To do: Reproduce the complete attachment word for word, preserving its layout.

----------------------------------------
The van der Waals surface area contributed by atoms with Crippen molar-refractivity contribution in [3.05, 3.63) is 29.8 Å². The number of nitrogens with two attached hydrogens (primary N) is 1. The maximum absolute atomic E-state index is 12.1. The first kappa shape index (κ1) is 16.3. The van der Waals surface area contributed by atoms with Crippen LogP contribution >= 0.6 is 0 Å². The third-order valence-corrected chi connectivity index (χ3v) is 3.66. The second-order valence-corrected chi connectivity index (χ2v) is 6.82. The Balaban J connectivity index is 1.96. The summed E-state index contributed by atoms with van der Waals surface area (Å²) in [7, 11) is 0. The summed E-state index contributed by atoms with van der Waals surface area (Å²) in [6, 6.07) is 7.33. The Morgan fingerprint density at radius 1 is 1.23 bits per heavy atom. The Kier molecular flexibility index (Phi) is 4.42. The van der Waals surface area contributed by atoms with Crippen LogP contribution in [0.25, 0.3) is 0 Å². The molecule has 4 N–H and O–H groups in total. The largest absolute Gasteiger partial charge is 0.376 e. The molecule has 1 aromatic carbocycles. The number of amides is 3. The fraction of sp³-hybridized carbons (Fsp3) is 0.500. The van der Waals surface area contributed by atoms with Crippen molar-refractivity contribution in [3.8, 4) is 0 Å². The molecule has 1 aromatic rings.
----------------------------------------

The van der Waals surface area contributed by atoms with Crippen molar-refractivity contribution in [3.05, 3.63) is 29.8 Å². The number of nitrogens with two attached hydrogens (primary N) is 1. The maximum absolute atomic E-state index is 12.1. The first kappa shape index (κ1) is 16.3. The van der Waals surface area contributed by atoms with Crippen LogP contribution >= 0.6 is 0 Å². The third-order valence-corrected chi connectivity index (χ3v) is 3.66. The second-order valence-corrected chi connectivity index (χ2v) is 6.82. The Balaban J connectivity index is 1.96. The summed E-state index contributed by atoms with van der Waals surface area (Å²) in [7, 11) is 0. The summed E-state index contributed by atoms with van der Waals surface area (Å²) in [6, 6.07) is 7.33. The Morgan fingerprint density at radius 1 is 1.23 bits per heavy atom. The Kier molecular flexibility index (Phi) is 4.42. The van der Waals surface area contributed by atoms with Crippen LogP contribution in [0.25, 0.3) is 0 Å². The molecule has 4 N–H and O–H groups in total. The largest absolute Gasteiger partial charge is 0.376 e. The molecule has 1 aromatic carbocycles. The number of amides is 3. The fraction of sp³-hybridized carbons (Fsp3) is 0.500. The van der Waals surface area contributed by atoms with Crippen molar-refractivity contribution in [3.8, 4) is 0 Å². The molecule has 1 aromatic rings.